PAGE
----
Just last month, my pipeline was dry as a bone. It was sad, I was actually, *gasp*, buying commercial beers. Seriously, there’s nothing wrong with that, but I like to brew enough so that I don’t have to buy much beer, or at least when I do buy beer, it’s so I can try something new, not out of necessity.

My “Cheeks to the Wind Mild” is in bottles now, although I’ve tried a few, and they were delicious, they still needed some time to carbonate. I think it’s the cold weather that’s slowing it down.

Then a few weekends ago, I bottled my “Crimson Corps Bulldog Ale”, and “Maple’s ESB”. The ESB is great, and I’m expecting the “Crimson Corps Bulldog Ale”, and Irish Red, to have really developed some flavor in the next couple of months.

I’m a big fan of Irish Reds, they taste pretty darn good about a month after brewing, and then they get better and better over the next 8 – 12 months if stored correctly. The 12 month upper limit is really just a guess on my part, I’ve always ended up running out before then. They make a nice staple in the brew closet.

When I have plenty of beer available, then it’s time to make some Stouts, Lambics, etc. Anything that need some time before they get really good. I’ve got an idea for a coffee stout that I need to work on, and I would like to make a couple of batches of Saison, one for drinking, and one for souring.

Of course, I need to get another Lambic going too. The one I have now is going to celebrate it’s 2nd birthday in May, and I really should already have had one going by now.

Now, to keep the ball going …

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2012-01-14 Brew Session

imageA friend of mine who has a green thumb was kind enough to grow some hops for me. Of course I’m going to have to repay his generosity with some beer. The only issue with home grown and wild hops is that you can only guess what the alpha acid levels are on them.

For these particular hops, it’s their second year, so they should be pretty established. It’s nice to have a friend with a green thumb.

Anyway, the original intent that I had for this brew session was to make a small 3G test batch, an ESB, and use the Goldings that he grew. Then of course, when I tasted the ESB, I would have a good idea if they were low, high, or right on the mark. I figure worse case is that I end up with either a bitter or a mild if the hops are low, maybe an IPA if they are high.

Then I invited another friend over to brew, and he got it in his head that he wanted to make the ESB too, so I went from a 3G batch to a 10G batch. It was an extract batch, so it was pretty quick, and so far as I can tell, it came out really well.

Did I mention that we put some maple syrup in it too? I think I’ll save that story for when I post the recipe though.

Being an early riser, I decided that I would have time to brew up one of my favorites, an Irish Red that I’m calling “Crimson Corps Bulldog Ale”. I’ll go more into detail about that when I post that recipe as well. It also happens to be one of my hop growing friend’s favorites, and you know I have to repay his kindness.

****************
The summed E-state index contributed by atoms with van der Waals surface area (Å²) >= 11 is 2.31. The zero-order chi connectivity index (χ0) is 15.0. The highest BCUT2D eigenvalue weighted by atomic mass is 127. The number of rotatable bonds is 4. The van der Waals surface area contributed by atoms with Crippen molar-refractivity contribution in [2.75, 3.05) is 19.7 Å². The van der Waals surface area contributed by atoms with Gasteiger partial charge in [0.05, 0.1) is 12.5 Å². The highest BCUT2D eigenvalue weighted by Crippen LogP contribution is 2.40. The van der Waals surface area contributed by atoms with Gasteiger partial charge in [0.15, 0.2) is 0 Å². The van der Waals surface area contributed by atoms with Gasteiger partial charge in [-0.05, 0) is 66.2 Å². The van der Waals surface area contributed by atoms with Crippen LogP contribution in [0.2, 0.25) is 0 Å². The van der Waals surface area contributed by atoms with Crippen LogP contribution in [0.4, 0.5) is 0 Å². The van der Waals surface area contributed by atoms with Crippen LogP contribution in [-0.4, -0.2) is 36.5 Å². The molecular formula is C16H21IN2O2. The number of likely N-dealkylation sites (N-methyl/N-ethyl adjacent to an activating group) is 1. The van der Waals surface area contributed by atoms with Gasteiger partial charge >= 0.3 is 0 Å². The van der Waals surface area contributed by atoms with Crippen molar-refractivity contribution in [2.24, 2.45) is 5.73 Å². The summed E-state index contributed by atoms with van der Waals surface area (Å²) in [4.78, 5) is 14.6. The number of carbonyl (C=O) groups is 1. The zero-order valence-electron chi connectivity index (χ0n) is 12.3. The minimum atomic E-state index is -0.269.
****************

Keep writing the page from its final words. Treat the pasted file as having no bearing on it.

Everything went swimmingly, I hit my marks, no disasters, really, I couldn’t ask for a better brew day. It was nice to have some friends over, and of course enjoy some homebrew.

Of course the lack of disasters in itself is pretty notable. I usually have something go wrong. 🙂

Posted in ESB, IrishRed, MyBrewing | 1 Comment

Back to Homebrewing

imageBoy is my face red. In my last post, which was about a month ago, I mentioned that I was going to brew a bock “this weekend”, well, that didn’t happen.

After giving it a little more thought, and realizing that I am nearly completely out of beer, I decided to go with a nice quick ale instead.

So this weekend I brewed “Cheeks to the Wind Mild”, a recipe from the good old “Complete Joy of Homebrewing” by Charlie Papazian.

It’s an extract batch, and luckily the boil volume is only 2G, because I don’t think my poor electric stove could handle much more than that.

The picture above is my 7.5~ish Gallon Turkey fryer pot. My wife is kind enough to let me brew in the house, she doesn’t mind the smell (which I think is wonderful). The main reason I’ve been brewing in the garage is so I could use my outdoor cookers to heat the wort, but this was pretty nice. I know some homebrewers get kicked out of the kitchen pretty quick by their significant others.

Of course, I thought it would be handy to have a heat stick to help the poor electric stove top get things up to temp a little quicker. I think once I was trying to boil 4G, and it would come pretty close to boiling temperatures, but never actually get there.

I have plans next weekend to brew a small batch of an ESB so I can test out the hops my friend grew for me. I want to see if it is as bitter as I would expect, so I can kind of guess at the alpha acid content.

Keep checking back for more. Cheers!

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I’m not Dead Yet

I know, it’s been a while. Brewing has had to be put on hold for awhile, due to those pesky life obligations. I do plan on getting through the backlog of posts here pretty soon though.

I’m planning on brewing a traditional Bock this weekend, so I should have another recipe and some pics to post soon. I’ll also have to post an update on my State Fair Entries.